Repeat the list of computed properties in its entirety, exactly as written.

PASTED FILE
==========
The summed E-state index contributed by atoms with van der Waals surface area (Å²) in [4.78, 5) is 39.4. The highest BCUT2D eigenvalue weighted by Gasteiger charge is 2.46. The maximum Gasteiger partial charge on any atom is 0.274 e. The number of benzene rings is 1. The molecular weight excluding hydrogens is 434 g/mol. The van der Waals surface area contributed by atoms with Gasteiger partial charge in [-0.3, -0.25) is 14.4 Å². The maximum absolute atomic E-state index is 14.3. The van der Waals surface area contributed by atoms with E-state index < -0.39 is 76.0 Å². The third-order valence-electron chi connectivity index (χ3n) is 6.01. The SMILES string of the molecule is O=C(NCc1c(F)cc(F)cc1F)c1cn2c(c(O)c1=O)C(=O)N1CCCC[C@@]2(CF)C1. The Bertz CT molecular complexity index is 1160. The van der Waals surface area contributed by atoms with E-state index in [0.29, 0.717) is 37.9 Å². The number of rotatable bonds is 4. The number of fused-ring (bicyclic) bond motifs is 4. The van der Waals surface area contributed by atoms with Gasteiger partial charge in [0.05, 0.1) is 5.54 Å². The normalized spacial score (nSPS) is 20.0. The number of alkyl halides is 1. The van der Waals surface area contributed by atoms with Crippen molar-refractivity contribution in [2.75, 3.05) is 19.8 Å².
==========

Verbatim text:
The summed E-state index contributed by atoms with van der Waals surface area (Å²) in [4.78, 5) is 39.4. The highest BCUT2D eigenvalue weighted by Gasteiger charge is 2.46. The maximum Gasteiger partial charge on any atom is 0.274 e. The number of benzene rings is 1. The molecular weight excluding hydrogens is 434 g/mol. The van der Waals surface area contributed by atoms with Gasteiger partial charge in [-0.3, -0.25) is 14.4 Å². The maximum absolute atomic E-state index is 14.3. The van der Waals surface area contributed by atoms with E-state index < -0.39 is 76.0 Å². The third-order valence-electron chi connectivity index (χ3n) is 6.01. The SMILES string of the molecule is O=C(NCc1c(F)cc(F)cc1F)c1cn2c(c(O)c1=O)C(=O)N1CCCC[C@@]2(CF)C1. The Bertz CT molecular complexity index is 1160. The van der Waals surface area contributed by atoms with E-state index in [0.29, 0.717) is 37.9 Å². The number of rotatable bonds is 4. The number of fused-ring (bicyclic) bond motifs is 4. The van der Waals surface area contributed by atoms with Gasteiger partial charge in [0.05, 0.1) is 5.54 Å². The normalized spacial score (nSPS) is 20.0. The number of alkyl halides is 1. The van der Waals surface area contributed by atoms with Crippen molar-refractivity contribution in [2.75, 3.05) is 19.8 Å².